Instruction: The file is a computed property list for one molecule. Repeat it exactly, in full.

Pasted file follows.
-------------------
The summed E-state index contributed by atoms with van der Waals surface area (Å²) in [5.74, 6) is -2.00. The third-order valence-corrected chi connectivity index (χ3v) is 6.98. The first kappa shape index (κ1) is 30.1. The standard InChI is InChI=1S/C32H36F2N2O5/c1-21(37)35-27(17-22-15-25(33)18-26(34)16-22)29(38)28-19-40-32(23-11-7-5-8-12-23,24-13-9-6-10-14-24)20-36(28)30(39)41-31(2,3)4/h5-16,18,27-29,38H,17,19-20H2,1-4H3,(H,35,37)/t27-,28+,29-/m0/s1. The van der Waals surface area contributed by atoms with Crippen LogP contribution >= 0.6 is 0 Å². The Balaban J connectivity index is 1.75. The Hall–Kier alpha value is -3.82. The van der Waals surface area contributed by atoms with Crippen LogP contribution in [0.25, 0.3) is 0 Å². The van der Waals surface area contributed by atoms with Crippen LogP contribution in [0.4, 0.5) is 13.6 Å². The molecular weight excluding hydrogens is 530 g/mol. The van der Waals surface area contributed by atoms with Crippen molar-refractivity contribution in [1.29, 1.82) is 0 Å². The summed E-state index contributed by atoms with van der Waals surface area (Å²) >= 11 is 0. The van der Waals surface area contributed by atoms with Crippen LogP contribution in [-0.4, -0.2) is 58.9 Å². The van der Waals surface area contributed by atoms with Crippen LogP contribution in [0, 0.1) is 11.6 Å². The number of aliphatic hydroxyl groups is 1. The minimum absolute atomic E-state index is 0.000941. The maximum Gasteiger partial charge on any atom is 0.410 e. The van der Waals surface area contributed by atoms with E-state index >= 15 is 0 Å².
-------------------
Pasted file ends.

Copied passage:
The summed E-state index contributed by atoms with van der Waals surface area (Å²) in [5.74, 6) is -2.00. The third-order valence-corrected chi connectivity index (χ3v) is 6.98. The first kappa shape index (κ1) is 30.1. The standard InChI is InChI=1S/C32H36F2N2O5/c1-21(37)35-27(17-22-15-25(33)18-26(34)16-22)29(38)28-19-40-32(23-11-7-5-8-12-23,24-13-9-6-10-14-24)20-36(28)30(39)41-31(2,3)4/h5-16,18,27-29,38H,17,19-20H2,1-4H3,(H,35,37)/t27-,28+,29-/m0/s1. The van der Waals surface area contributed by atoms with Crippen LogP contribution >= 0.6 is 0 Å². The Balaban J connectivity index is 1.75. The Hall–Kier alpha value is -3.82. The van der Waals surface area contributed by atoms with Crippen LogP contribution in [0.25, 0.3) is 0 Å². The van der Waals surface area contributed by atoms with Crippen LogP contribution in [0.4, 0.5) is 13.6 Å². The molecular weight excluding hydrogens is 530 g/mol. The van der Waals surface area contributed by atoms with Crippen molar-refractivity contribution in [1.29, 1.82) is 0 Å². The summed E-state index contributed by atoms with van der Waals surface area (Å²) >= 11 is 0. The van der Waals surface area contributed by atoms with Crippen LogP contribution in [-0.4, -0.2) is 58.9 Å². The van der Waals surface area contributed by atoms with Crippen LogP contribution in [0, 0.1) is 11.6 Å². The number of aliphatic hydroxyl groups is 1. The minimum absolute atomic E-state index is 0.000941. The maximum Gasteiger partial charge on any atom is 0.410 e. The van der Waals surface area contributed by atoms with E-state index >= 15 is 0 Å².